Combine the barbecue sauce, butter, and one more generous sprinkle of the seasoning you used to season the hot dogs in a small mixing dish. Mix it thoroughly until all the ingredients are incorporated.


To make sure that every piece of the chopped hot dogs is completely covered in the sauce mixture, add them to the bowl and give them a firm shake.


A disposable aluminium pan should be filled with charred ends and any sauce that is left over. It's okay if you prefer to use a baking dish or cast-iron pan; other people just like to make cleanup as simple as possible, so they use the disposable tray every time.


You may always line a baking dish with aluminium foil to reduce cleanup time.


Reset the smoker to 350°F and reposition the tray of charred ends. The increased temperature will aid in the sauce's setting and caramelisation, providing the beautiful sticky, crispy finish you need from a fantastic burnt end.


Continue to cook them for 20 to 30 minutes more, stirring halfway through.


They are ready to devour once the sauce has caramelised and become sticky.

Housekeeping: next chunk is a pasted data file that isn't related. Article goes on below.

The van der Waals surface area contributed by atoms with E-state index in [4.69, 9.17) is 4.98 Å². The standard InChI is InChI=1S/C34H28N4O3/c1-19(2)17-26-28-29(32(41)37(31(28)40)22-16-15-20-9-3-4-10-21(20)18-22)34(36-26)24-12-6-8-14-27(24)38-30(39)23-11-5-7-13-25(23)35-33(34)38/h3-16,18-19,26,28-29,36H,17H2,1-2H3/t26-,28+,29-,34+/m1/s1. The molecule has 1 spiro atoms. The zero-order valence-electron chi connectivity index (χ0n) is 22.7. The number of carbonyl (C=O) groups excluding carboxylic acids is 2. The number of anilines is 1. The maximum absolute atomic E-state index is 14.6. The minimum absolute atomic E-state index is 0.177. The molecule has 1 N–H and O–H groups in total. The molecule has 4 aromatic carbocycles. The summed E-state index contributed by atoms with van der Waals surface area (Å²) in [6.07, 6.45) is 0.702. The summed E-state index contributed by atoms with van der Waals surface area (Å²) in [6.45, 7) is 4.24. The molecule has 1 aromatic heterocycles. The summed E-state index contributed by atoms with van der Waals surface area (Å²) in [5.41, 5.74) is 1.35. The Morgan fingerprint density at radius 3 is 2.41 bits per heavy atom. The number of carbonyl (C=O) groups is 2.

Recipe for Hot Dog Burnt Ends

Smoked hot dog chunks covered in a sweet caramelised barbecue sauce.


  • 2 tbsp bbq rub
  • 12 franks
  • 2 tbsp olive oil or mustard


  • 1 tbsp bbq rub
  • ½ cup bbq sauce
  • 1 stick butter melted



  1. Set your smoker to 225 degrees.
  2. Your hot dogs should be taken out of the packaging and put in a medium-sized mixing dish.
  3. Olive oil should be drizzled on top, and then the hot dogs should be thoroughly mixed and coated.
  4. To ensure that the hot dogs are evenly seasoned on all sides, add the barbecue dry rub to the bowl and mix the hot dogs once more.
  5. Place the hot dogs on a jerky tray after being seasoned (or wire rack).
  6. For an hour, place them on the smoker.
  7. The sauce components should be combined in a small mixing dish.
  8. Hot dogs should be taken out of the barbecue and cut into pieces that are about 1½” long.
  9. Once they are all thoroughly covered in the sauce mixture, add the chopped-up hot dogs to the sauce dish and whisk them together.
  10. Into an aluminium pan, add the hot dogs and any sauce that is left behind.
  11. Put the hot dog's charred ends back on the smoker and raise the temperature to 350°F.
  12. For a further 20 to 30 minutes, or until the sauce is sticky and caramelised, let them smoke.
  13. Serve the charred ends right away after transferring them to a serving tray.

Calorie intake: 300+kcal